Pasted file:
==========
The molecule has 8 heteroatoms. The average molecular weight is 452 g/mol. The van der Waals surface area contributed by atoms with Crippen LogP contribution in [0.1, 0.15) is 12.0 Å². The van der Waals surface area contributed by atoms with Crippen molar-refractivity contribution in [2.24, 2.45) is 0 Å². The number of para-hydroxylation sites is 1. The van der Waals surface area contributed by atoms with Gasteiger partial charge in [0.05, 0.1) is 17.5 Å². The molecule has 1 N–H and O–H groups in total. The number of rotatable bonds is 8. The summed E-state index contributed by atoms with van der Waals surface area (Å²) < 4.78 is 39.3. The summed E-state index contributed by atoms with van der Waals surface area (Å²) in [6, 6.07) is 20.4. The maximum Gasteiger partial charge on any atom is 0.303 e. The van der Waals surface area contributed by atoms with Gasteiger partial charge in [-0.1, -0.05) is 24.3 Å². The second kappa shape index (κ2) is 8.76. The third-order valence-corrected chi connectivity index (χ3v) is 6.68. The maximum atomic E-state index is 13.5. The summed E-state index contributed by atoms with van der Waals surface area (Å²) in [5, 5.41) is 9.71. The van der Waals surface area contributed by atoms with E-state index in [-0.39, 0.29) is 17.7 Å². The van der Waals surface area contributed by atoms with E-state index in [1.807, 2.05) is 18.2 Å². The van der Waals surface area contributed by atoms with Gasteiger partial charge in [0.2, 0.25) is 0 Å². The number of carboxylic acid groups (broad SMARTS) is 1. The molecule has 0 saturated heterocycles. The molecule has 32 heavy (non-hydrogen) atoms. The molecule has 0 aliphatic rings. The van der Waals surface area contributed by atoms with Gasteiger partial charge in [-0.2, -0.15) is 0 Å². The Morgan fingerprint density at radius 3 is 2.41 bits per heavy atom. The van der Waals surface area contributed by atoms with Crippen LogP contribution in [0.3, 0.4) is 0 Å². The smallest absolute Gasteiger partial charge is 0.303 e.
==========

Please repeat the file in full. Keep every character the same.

The molecule has 8 heteroatoms. The average molecular weight is 452 g/mol. The van der Waals surface area contributed by atoms with Crippen LogP contribution in [0.1, 0.15) is 12.0 Å². The van der Waals surface area contributed by atoms with Crippen molar-refractivity contribution in [2.24, 2.45) is 0 Å². The number of para-hydroxylation sites is 1. The van der Waals surface area contributed by atoms with Gasteiger partial charge in [0.05, 0.1) is 17.5 Å². The molecule has 1 N–H and O–H groups in total. The number of rotatable bonds is 8. The summed E-state index contributed by atoms with van der Waals surface area (Å²) < 4.78 is 39.3. The summed E-state index contributed by atoms with van der Waals surface area (Å²) in [6, 6.07) is 20.4. The maximum Gasteiger partial charge on any atom is 0.303 e. The van der Waals surface area contributed by atoms with Gasteiger partial charge in [-0.1, -0.05) is 24.3 Å². The second kappa shape index (κ2) is 8.76. The third-order valence-corrected chi connectivity index (χ3v) is 6.68. The maximum atomic E-state index is 13.5. The summed E-state index contributed by atoms with van der Waals surface area (Å²) in [5, 5.41) is 9.71. The van der Waals surface area contributed by atoms with E-state index in [-0.39, 0.29) is 17.7 Å². The van der Waals surface area contributed by atoms with E-state index in [1.807, 2.05) is 18.2 Å². The van der Waals surface area contributed by atoms with Gasteiger partial charge in [0.2, 0.25) is 0 Å². The number of carboxylic acid groups (broad SMARTS) is 1. The molecule has 0 saturated heterocycles. The molecule has 32 heavy (non-hydrogen) atoms. The molecule has 0 aliphatic rings. The van der Waals surface area contributed by atoms with Gasteiger partial charge in [-0.2, -0.15) is 0 Å². The Morgan fingerprint density at radius 3 is 2.41 bits per heavy atom. The van der Waals surface area contributed by atoms with Crippen LogP contribution in [0.3, 0.4) is 0 Å². The smallest absolute Gasteiger partial charge is 0.303 e.